Public vs. private issues

While it's true hockey could be opened up if an array of player tracking and biometric data were shared with fans, breaking down a goal would take on several new layers of analysis. What the athletes fear are the armchair GMs now becoming armchair physicians, and drawing conclusions from things like heart-rate numbers.

"Maybe I just have a lot of anxiety, and I just have the tools to cope with it," said Capuano. "Biometrically, I just think that players are worried that the information might be used against them."

The Boston Bruins are a team that uses biometric tracking in practices. Defenseman Kevan Miller told the Boston Globe last year that collecting, and making public, that data is a slippery slope.

"There's a lot of guys here, their resting heart rates at three minutes, even if they haven't had any coffee or anything, is just higher than others. So how do you calculate that compared to another guy? If you have a guy that's going out there, he's got a heart-rate monitor on, and the screen shows up, the fans are like, 'Oh, he's not working hard. Or he's working too hard like crazy. Why is he through the roof at 200 [beats per minute] and this guy's at 120?' It's different per person. It'd be a weird kind of thing," he said. "I know it's probably heading toward that direction to try and collect more data on players. But I don't really know that it's better."

Miller is 30. Capuano retired at 37. There is a generational gap among athletes that's undeniable when it comes to player tracking and biometrics.

Former NHL coach Dan Bylsma, now with NHL Network, said it's difficult to present veteran players with data that paints them in a negative light -- that positive reinforcement of performances is consumed while criticism is sometimes rejected. Now, imagine if that data somehow quantifies their bodies breaking down in their 30s, or could identify when a player is past their prime?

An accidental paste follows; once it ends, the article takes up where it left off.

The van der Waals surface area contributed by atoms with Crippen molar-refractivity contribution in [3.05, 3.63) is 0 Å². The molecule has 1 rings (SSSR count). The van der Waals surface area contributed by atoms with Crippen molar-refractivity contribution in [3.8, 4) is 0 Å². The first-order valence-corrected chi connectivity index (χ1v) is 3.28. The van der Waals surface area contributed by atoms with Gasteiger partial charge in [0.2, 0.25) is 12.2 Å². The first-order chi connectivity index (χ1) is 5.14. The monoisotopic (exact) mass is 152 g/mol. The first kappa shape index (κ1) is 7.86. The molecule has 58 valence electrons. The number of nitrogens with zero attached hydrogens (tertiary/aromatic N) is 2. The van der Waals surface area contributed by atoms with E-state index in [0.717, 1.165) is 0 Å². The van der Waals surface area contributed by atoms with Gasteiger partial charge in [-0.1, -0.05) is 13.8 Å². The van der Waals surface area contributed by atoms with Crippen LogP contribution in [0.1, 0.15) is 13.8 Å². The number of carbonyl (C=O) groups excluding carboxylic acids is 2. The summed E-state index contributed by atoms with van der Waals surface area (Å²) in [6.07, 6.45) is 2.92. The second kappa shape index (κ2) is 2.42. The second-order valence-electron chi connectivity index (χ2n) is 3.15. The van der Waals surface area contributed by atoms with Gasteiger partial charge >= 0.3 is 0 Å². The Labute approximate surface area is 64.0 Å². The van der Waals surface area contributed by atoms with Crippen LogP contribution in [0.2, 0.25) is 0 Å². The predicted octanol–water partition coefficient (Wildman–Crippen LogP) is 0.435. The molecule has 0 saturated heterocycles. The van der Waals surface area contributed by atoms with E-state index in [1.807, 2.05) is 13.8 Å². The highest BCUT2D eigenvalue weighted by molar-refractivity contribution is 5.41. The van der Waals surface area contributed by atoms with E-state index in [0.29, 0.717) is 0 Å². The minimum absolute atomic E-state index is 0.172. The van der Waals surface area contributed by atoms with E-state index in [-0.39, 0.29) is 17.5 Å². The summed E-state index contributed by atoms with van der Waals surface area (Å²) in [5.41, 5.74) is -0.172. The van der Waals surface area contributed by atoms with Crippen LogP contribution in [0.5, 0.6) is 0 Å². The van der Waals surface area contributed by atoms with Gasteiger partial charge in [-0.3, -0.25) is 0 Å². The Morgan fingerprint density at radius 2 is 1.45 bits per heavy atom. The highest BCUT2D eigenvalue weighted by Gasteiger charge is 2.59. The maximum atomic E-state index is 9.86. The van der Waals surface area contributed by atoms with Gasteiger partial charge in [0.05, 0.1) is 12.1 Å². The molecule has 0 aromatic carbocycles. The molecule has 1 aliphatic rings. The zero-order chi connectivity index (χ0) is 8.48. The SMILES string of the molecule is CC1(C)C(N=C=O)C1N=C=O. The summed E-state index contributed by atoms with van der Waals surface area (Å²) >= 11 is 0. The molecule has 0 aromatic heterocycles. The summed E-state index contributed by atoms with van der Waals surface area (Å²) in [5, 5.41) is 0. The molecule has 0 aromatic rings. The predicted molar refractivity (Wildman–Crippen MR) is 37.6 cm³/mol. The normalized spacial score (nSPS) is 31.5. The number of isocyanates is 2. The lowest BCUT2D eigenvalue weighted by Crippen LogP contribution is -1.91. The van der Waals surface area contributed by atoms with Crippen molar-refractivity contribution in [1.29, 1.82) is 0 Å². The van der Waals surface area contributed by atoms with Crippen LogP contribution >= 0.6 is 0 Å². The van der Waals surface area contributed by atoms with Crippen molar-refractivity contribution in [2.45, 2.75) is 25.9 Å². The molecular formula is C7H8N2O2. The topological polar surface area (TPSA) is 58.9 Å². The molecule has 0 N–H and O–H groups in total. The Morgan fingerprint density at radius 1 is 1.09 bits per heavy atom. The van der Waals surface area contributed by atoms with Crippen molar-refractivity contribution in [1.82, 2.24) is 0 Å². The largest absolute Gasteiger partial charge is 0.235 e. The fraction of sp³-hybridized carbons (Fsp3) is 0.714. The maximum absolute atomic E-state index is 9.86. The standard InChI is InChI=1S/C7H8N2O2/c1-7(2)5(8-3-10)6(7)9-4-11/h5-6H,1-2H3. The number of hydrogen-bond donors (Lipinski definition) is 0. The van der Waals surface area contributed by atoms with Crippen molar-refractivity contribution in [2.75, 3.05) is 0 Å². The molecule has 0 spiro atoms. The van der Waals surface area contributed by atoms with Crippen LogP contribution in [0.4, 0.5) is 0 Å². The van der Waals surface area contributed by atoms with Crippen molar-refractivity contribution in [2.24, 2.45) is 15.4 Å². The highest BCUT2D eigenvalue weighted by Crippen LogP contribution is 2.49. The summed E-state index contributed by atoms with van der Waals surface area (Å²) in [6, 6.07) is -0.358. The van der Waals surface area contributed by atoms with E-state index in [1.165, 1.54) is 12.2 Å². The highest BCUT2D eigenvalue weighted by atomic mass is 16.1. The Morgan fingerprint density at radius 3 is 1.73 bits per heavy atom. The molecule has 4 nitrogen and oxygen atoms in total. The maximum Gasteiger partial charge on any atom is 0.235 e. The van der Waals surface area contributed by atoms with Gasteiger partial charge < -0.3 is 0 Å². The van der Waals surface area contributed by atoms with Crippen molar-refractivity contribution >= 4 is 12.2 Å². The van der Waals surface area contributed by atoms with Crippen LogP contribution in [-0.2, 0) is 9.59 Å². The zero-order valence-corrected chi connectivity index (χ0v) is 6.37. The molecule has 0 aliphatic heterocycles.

But it's not just a "veterans vs. rookies" split. Millennials who freely broadcast most aspects of their lives care less about that bio information being made public than older generations. In the end, they care more about what the tech can do to prolong their careers and improve their performance.

Hence Leon Draisaitl, the 22-year-old forward for the Edmonton Oilers, is the face of Vexatec, a company that makes a workout shirt with high-tech tiny textile sensors that measure everything from respiratory rate to posture.

"Most young players, most millennials, don't have these same kinds of concerns as the players that are already there. The benefits of this technology are outweighing some of the philosophical worries about it," said Capuano.

Draisaitl's generation of NHL players will have a significant voice in the next CBA in the next three years. Given what other leagues have done, the topic of wearable tech and what happens to the collected data from game will be addressed. It's a revolution that could change how we tabulate stats, how teams evaluate players and how fans comprehend the game.

Could you imagine biometric information about a Stanley Cup Final penalty shot, with the heart rates of the skater and the goalie? Or that of a pitcher, in the ninth inning of the World Series, trying to get that last out?

"You're already out there, by yourself, alone and exposed," said Capuano. "And now someone can see your biometric data."